He hid in a hole. Soldiers burned down his father’s village, a place named Gerovi, which was where Vedad had always felt most at peace as a child. Soccer had taken hold of his imagination there, at a field next to the river, down a narrow path from the town.

Gerovi was his favorite place in the world, and like everything else he’d known in the first eight years of his life, it was gone. His fingers curl around the steering wheel as he drives away from practice.

He is here and he is there. When the war started, there wasn’t room in the family’s two bags for him to bring a soccer ball or for his sister to carry her new doll, though she did squeeze the doll’s shoes into their luggage. His past throws a poignant shadow onto his present, making something as emotionally insignificant as a doll’s shoes or this car, an AMG-designed, twin-turbo, 577-horsepower E63 sedan, seem like a triumph of the human spirit. He once fled a war in a bus, and now his feet rest on stainless steel racing pedals.

The distance between these things can be dizzying. An old Bosnian love song plays on his stereo. The music reminds him of home, which reminds him of the goal he scored against Lithuania last year, which sent his nation to its first World Cup.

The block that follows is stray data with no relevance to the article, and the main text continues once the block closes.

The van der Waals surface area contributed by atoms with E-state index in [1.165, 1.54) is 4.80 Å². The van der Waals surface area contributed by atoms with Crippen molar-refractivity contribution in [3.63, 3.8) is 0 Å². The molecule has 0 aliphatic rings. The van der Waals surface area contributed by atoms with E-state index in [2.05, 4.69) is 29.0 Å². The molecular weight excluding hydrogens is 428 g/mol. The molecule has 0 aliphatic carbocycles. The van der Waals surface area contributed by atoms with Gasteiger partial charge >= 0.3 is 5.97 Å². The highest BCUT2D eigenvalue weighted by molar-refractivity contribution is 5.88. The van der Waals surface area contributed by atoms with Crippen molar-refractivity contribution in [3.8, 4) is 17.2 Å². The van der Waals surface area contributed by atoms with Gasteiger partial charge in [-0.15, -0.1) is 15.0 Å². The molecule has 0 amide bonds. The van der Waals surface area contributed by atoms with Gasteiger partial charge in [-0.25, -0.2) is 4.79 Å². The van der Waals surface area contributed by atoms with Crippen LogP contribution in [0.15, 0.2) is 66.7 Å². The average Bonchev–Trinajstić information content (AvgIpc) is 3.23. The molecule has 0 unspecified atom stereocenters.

"People from other countries," he says, "they don’t understand. To them, it’s just another soccer game and the goal I scored is just a goal. But it’s not just a goal. I think the people who know me and know my family members, they have the same feeling. It’s not just a goal. It’s much more than that. It’s the whole story."

Nothing can stay buried - Bosnia-Herzegovina forward Vedad Ibisevic returns to homeland

Shabazz Napier is everything that the N.C.A.A. says it wants student athletes to be. And, on Monday night, the twenty-two-year-old senior scored twenty-two points while leading the University of Connecticut to a 60-54 victory over John Calipari’s Kentucky Wildcats for the national championship.